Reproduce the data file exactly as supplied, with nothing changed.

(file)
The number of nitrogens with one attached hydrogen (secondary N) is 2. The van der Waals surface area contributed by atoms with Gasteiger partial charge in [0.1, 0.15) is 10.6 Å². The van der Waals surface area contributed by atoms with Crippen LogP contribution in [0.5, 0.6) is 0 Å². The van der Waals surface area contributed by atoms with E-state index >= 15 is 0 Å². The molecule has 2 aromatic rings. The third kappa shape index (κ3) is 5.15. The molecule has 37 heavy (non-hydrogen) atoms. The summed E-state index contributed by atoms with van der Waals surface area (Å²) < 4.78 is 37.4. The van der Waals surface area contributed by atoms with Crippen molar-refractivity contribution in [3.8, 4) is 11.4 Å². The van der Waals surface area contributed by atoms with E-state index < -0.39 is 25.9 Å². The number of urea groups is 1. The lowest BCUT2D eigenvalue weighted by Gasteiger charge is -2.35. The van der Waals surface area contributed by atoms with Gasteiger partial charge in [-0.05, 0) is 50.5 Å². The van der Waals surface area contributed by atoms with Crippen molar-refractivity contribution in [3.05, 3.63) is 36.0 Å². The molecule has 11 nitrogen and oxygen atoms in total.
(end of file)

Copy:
The number of nitrogens with one attached hydrogen (secondary N) is 2. The van der Waals surface area contributed by atoms with Gasteiger partial charge in [0.1, 0.15) is 10.6 Å². The van der Waals surface area contributed by atoms with Crippen LogP contribution in [0.5, 0.6) is 0 Å². The van der Waals surface area contributed by atoms with E-state index >= 15 is 0 Å². The molecule has 2 aromatic rings. The third kappa shape index (κ3) is 5.15. The molecule has 37 heavy (non-hydrogen) atoms. The summed E-state index contributed by atoms with van der Waals surface area (Å²) < 4.78 is 37.4. The van der Waals surface area contributed by atoms with Crippen molar-refractivity contribution in [3.8, 4) is 11.4 Å². The van der Waals surface area contributed by atoms with E-state index < -0.39 is 25.9 Å². The number of urea groups is 1. The lowest BCUT2D eigenvalue weighted by Gasteiger charge is -2.35. The van der Waals surface area contributed by atoms with Gasteiger partial charge in [-0.05, 0) is 50.5 Å². The van der Waals surface area contributed by atoms with Crippen molar-refractivity contribution in [3.05, 3.63) is 36.0 Å². The molecule has 11 nitrogen and oxygen atoms in total.